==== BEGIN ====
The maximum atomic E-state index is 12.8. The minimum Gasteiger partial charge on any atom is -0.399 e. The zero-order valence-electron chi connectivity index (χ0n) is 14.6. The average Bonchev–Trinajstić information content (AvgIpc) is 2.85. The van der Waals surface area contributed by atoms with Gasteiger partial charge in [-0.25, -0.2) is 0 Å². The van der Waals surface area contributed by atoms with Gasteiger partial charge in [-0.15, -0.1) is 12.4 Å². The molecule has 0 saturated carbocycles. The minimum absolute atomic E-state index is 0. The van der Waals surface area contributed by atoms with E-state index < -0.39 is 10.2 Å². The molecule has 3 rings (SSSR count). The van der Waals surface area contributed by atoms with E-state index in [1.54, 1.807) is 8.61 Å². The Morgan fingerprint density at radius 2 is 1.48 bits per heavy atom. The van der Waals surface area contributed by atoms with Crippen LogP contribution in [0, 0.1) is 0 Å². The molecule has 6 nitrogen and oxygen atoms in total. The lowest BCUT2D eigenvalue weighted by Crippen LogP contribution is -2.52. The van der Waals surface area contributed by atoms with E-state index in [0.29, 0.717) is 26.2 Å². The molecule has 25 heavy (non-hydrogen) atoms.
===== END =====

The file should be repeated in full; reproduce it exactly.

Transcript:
The maximum atomic E-state index is 12.8. The minimum Gasteiger partial charge on any atom is -0.399 e. The zero-order valence-electron chi connectivity index (χ0n) is 14.6. The average Bonchev–Trinajstić information content (AvgIpc) is 2.85. The van der Waals surface area contributed by atoms with Gasteiger partial charge in [-0.25, -0.2) is 0 Å². The van der Waals surface area contributed by atoms with Gasteiger partial charge in [-0.15, -0.1) is 12.4 Å². The molecule has 0 saturated carbocycles. The minimum absolute atomic E-state index is 0. The van der Waals surface area contributed by atoms with E-state index < -0.39 is 10.2 Å². The molecule has 3 rings (SSSR count). The van der Waals surface area contributed by atoms with E-state index in [1.54, 1.807) is 8.61 Å². The Morgan fingerprint density at radius 2 is 1.48 bits per heavy atom. The van der Waals surface area contributed by atoms with Crippen LogP contribution in [0, 0.1) is 0 Å². The molecule has 6 nitrogen and oxygen atoms in total. The lowest BCUT2D eigenvalue weighted by Crippen LogP contribution is -2.52. The van der Waals surface area contributed by atoms with E-state index in [0.29, 0.717) is 26.2 Å². The molecule has 25 heavy (non-hydrogen) atoms.